Maybe it’s because the mementos still hang on our walls and line our bookshelves. Or maybe it’s because what they accomplished was so long-awaited and dramatic that the recollections remain permanently vivid.
But the last World Series showdown between the Red Sox and Cardinals cannot really have happened nine seasons ago. It feels like … I don’t know, six, maybe. Even five. But nine? Nine years since Edgar Renteria one-hopped the 27th out to Keith Foulke and Joe Buck nailed the call (“Red Sox fans have longed to hear it …) and all heaven broke loose?
Nine years? I guess it has been that long — heck, it’s been six years since the second championship, the vastly underrated 2007 Red Sox’ walkover of the Colorado Rockies. And the current mindset regarding this franchise is something we never would have dared imagine prior to ’04.
We’re now at the point where, should the Red Sox win this, proud fans will punch their own chests Shane Victorino-style while letting anyone within earshot know that it’s now three championships in 10 years for this franchise that found so much torment in previous Octobers.
If anything, this fun if daunting matchup (or rematch of ’04, which was a rematch of ’67, which was a rematch of ’46 …) is a reminder of how much has changed, not just concerning the present, but how we regard the past. That generations-old stew of cynicism, the expectation that Murphy’s Law will make its presence known at the most inopportune time, has been vanquished, at least among those who want to let it go.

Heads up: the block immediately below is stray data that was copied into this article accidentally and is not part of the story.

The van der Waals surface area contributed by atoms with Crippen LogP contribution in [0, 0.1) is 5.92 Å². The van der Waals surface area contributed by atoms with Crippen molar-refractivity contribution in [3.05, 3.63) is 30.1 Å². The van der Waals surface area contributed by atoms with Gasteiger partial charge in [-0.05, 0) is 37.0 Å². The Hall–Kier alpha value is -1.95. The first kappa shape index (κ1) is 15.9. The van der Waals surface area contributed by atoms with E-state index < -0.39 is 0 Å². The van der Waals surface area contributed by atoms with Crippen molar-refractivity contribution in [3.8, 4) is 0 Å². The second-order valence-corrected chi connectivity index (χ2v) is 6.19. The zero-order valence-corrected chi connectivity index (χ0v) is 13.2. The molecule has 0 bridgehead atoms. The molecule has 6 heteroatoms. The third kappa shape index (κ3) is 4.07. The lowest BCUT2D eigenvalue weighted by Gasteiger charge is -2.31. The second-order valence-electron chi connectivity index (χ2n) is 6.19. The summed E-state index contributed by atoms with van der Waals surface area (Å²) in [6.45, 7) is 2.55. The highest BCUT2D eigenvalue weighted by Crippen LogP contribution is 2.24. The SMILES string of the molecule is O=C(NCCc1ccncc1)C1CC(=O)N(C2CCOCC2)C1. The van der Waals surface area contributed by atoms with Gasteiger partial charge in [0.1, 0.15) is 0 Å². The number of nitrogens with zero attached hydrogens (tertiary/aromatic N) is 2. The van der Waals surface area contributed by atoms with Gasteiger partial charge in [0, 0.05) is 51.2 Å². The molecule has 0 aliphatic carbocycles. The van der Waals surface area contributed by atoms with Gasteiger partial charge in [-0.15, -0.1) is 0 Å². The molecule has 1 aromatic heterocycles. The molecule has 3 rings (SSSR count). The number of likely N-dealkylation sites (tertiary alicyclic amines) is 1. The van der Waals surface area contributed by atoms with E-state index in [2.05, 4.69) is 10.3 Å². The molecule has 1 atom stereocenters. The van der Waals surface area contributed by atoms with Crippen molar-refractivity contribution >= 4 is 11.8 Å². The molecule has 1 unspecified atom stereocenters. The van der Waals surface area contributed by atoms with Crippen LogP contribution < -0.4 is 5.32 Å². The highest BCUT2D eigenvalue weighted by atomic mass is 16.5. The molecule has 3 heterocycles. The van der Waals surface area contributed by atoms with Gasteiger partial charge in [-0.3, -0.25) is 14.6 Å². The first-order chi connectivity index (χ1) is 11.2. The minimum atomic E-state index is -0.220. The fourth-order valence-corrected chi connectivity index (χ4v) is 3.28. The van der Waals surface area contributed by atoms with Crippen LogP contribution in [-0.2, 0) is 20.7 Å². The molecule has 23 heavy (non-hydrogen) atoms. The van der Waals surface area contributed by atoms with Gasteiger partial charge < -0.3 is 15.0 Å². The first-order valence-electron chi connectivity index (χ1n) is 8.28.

In its place are these “Don’t worry about a thing” Red Sox, who overcome premier pitchers such as Justin Verlander, David Price, Max Scherzer, and Matt Moore, wallop grand slams when the moment demands them, turn to their delightful strike-machine of a closer to secure victory after victory, and perhaps most amazingly, turn Fenway into one awesome community Bob Marley sing-a-long.
When you look back at the rosters from nine years ago — and even six — the passage of time becomes more obvious. David Ortiz is the only current Red Sox player who can provide a first-person account of what it was like to ride through the grateful, fulfilled city on a duck boat that gray, glorious October 2004 morning.
It has been a long time. Careers have begun, careers have ended. In 2004, Dustin Pedroia had just wrapped up his first partial season of pro ball, hitting .357 between Augusta and Sarasota. Jacoby Ellsbury was coming off a junior year at Oregon State in which he’d hit .352 with three homers for the seventh-place team in the Pac-10. Three years later, both starred as rookies as the Red Sox swept the Rockies for that second championship in four seasons.
The only current Cardinal who was around in ’04 was Yadier Molina, who in the interim has built a reputation as one of the greatest defensive catchers the game has ever known, but who in ’04 was a 21-year-old backup to Mike Matheny, who happens to be his current manager now. The other constant: Chris Carpenter didn’t pitch then, and he won’t pitch now, having missed the entire (and likely his final) season.